Ver Angola


US provides 624,000 dollars to train Angolan staff in the defense of wildlife

The US Government will finance with 624,000 dollars the training of more than 200 Angolan judges, prosecutors, investigators and customs officials in matters of investigation and prosecution of cases of illegal trafficking in wild animals.


According to a note from the United States of America (USA) embassy in Angola, the training will cover staff from 10 of the country's 18 provinces, and in February training actions took place in Menongue, capital of Cuando Cubango province, with others are planned in Cabinda, Luanda and other cities.

The project, to be implemented by the non-governmental organization TRAFFIC, also aims to strengthen Angola's capacity to combat illegal logging and timber trafficking, an activity that aligns with the country's ongoing efforts to prevent illegal exports of timber to bulk and other forestry products.

"The illegal export of wood harms the livelihood of the Angolan people and is one of the main threats to the country's wildlife and forests", underlines the note.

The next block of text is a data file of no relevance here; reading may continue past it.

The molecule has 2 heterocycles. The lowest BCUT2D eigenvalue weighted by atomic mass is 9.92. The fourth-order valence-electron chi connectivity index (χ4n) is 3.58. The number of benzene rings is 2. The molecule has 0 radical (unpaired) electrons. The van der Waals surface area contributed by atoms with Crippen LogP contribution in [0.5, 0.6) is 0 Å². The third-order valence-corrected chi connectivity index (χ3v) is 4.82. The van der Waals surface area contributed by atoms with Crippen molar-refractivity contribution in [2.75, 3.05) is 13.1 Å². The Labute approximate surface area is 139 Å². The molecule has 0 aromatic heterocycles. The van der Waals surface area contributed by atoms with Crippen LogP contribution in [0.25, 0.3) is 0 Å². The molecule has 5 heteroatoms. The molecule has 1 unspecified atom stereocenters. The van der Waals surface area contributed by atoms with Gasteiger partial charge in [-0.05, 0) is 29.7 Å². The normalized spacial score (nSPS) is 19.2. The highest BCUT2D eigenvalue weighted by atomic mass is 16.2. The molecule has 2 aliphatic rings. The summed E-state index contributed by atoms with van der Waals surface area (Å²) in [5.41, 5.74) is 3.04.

The document highlights that, in a separate US-funded project approved in 2022, the NGO Stop Illegal Fishing and the Southern African Development Community (SADC) will work with Angola to strengthen the monitoring and control of foreign-flagged fishing vessels in waters Angolan authorities and improve information sharing between fisheries control and law enforcement agencies in SADC nations.

"The U.S. Embassy in Luanda will also continue to support partners such as The Nature Conservancy, African Parks, National Geographic and others to facilitate and establish scientific research to better inform wildlife protection and biodiversity conservation and promote economic prosperity, security and sustainable livelihoods for local communities", stresses the document.

The US Government also aims to encourage the support of partners who can complement current and future projects to help advance the work being done by the Angolan Government and regional organizations such as the Kavango Zambeze Transfrontier Conservation Area (KAZA) and the Permanent Okavango River Basin Water Commission (OKACOM).

The activities planned for this year, stresses the note, continue the partnership between the United States and Angola, "which for years has strengthened the protection of the rich diversity of wild and plant life in the country".

"This includes training and equipping rangers, surveys of wildlife populations and forest resources, and programs to reintroduce and protect populations of species that have been devastated by years of civil war," the note stresses.

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